The experiences that
shape a legacy

Your vision of an ocean paradise really exists. It’s time to find our planet’s true unspoiled islands, mysterious rivers and dive spots – places that you don’t have to share with the crowds. Venture well beyond the usual yachting circuit, to incredible destinations that others can’t reach, while enjoying the highest level of comfort, style and independence. This is the ultimate luxury experience.

In the footsteps
of giants

Sir Ernest Shackleton, Captain Robert Falcon Scott, Sir James Clark Ross, Roald Amundsen, Captain James Cook. The real legacy of these men is not just in the place names they inspired, or stone huts they left behind, or the records they broke. The real legacy is in their leadership, management, planning and preparation, decision-making under extreme circumstances and most of all, determination not to accept that it couldn't be done. Retrace their footsteps in landscapes little changed for centuries, but with the technology of today’s new era of exploration.

This headstone in Grytviken, South Georgia, marks the final resting place of one of the Heroic Age of Antarctic exploration’s greatest adventurers.

Russian Faddey Faddeyevich Bellinsgauzen circumnavigated the globe. In 1820 he became the first explorer to see land in Antarctica.

Reaching the North Pole
Americans Robert Edwin Peary and Matthew Henson were the co-discoverers of the North Pole in 1909.

Crossing the Indian Ocean
Arguably the world’s first great maritime explorer, China’s Zheng He commanded expeditionary voyages to Southeast Asia, South Asia, the Middle East, and East Africa from 1405 to 1433.

Prince of Travellers
In the 12th Century, Ibn Battuta visited most of the known Islamic world as well as many non-Muslim lands, and is generally considered one of the greatest travellers of all time.

Ernest Shackleton
Robert Falcon Scott
James Clark Ross
Roald Amundsen
James Cook

"Reaching the
wildest places
on the planet"

Interview Rob McCallum, Founding Partner, EYOS Expeditions

About EYOS Expeditions

After decades designing once-in-a-lifetime experiences to our planet’s most remarkable places, the experts at EYOS Expeditions know better than anyone how to organise bespoke superyacht expeditions in complete luxury and safety. Working with Captains, they build bespoke itineraries, acquire permits, arrange aviation services and gather a world-class expedition team.

Organising exclusive private expeditions to destinations like Greenland, Antarctica and Papua New Guinea is a growing niche in high-end luxury travel. Seattle-based New Zealander Rob McCallum is right at the forefront as one of the founders of EYOS Expeditions, whose clients want to go far beyond the conventional yachting experience.

When do Owners need a specialist expedition guide?
“Our clients want to reach the wildest places on the planet. They bring their own ideas for these adventures and they want to live extremely well while they’re having them. But they understand that there's no yachting infrastructure in those remote destinations. Actually, most of the time there’s no infrastructure of any kind. Some of these waters are poorly charted, and you face the inherent challenges and risks from icebergs, fast-changing weather and seas, unpredictable wildlife, you name it. Our clients come to us because we get them and their family and friends there and back in total comfort, luxury and safety.”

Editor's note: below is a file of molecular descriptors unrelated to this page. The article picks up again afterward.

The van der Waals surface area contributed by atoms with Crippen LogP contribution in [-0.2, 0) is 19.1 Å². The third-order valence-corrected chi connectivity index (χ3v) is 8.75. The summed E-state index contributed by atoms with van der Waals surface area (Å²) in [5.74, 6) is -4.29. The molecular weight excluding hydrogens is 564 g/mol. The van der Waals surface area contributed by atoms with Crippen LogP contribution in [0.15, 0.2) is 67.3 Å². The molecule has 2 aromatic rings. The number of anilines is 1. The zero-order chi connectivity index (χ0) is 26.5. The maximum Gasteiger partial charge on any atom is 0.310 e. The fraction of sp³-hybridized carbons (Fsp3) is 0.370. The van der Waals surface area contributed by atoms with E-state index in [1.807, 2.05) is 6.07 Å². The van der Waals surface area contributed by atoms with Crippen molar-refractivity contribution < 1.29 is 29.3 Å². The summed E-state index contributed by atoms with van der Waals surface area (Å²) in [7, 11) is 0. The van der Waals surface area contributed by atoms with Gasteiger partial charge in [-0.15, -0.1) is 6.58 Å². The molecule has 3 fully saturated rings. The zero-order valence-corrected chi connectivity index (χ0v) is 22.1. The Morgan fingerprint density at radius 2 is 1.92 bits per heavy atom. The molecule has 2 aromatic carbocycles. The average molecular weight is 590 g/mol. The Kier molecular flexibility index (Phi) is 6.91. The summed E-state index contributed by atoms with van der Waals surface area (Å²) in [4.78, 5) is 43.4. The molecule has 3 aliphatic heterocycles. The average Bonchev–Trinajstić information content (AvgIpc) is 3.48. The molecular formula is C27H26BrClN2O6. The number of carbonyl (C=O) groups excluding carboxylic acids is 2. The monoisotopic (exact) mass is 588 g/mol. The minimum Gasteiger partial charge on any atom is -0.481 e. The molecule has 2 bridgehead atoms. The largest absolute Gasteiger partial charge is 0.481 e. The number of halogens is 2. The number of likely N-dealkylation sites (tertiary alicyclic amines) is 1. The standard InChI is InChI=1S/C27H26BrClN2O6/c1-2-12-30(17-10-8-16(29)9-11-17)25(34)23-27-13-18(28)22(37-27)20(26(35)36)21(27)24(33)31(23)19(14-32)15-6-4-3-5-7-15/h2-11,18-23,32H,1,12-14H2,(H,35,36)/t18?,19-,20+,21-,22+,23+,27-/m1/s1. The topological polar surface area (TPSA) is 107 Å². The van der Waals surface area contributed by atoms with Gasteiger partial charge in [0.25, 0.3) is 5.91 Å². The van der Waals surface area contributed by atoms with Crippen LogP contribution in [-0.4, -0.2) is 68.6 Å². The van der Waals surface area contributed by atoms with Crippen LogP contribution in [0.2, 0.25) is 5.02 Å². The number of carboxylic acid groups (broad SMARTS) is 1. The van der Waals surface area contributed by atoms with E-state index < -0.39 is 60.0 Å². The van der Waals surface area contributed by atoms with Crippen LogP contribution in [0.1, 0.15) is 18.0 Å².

Are your expeditions only for Explorer yachts? Or traditional superyachts as well?
“We make a bespoke plan for each client’s expedition and we’ve normally had to reduce the plan to match the capabilities of the yacht. The traditional ‘white’ yachts can only go so far, and to be honest, even most of the vessels calling themselves Explorer yachts are operating outside their design specifications. Often you see they have an ‘Explorer’ look, and maybe transatlantic range, but none of the actual capability you need. So for true luxury expeditions, we’ve often had to compromise with converted commercial vessels. These ships are actually very capable in certain conditions, but they were never built for the types of destinations our clients seek.”

So what makes a yacht truly suited to luxury expeditions?
“Capability. And even more capability. I’ll give you three examples. The hull and propulsion installation should be built according to the Polar Class regulation with the capability to break through the ice. I don’t mean just the light ice reinforcement (Ice Class 1C) that you see on some yachts – that’s not nearly enough. Another example is extra storage – gear, fuel, provisionings, staff and guides. You’re taking it all with you for weeks at sea without a port call. And one more example, a heavy duty hull that’s designed for optimum seakeeping and comfort. Even with just those three demands, you’ve already run out of capable yachts. And the thing is, we still have at least another hundred features on our wish list! That’s why we are so excited about the SeaXplorer. At last, here is a vessel that we can safely operate at the very ends of the Earth.”

The wildest

Beyond the superyacht circuit

The Mediterranean and the Caribbean Seas and all their islands are undoubtedly beautiful, but altogether they amount to only 6% of all the world's coastlines and only 1.5% of the ocean's total surface area. Yet 90% of luxury superyachts never venture any farther. If you're willing to go off the beaten track, Earth is still a big place.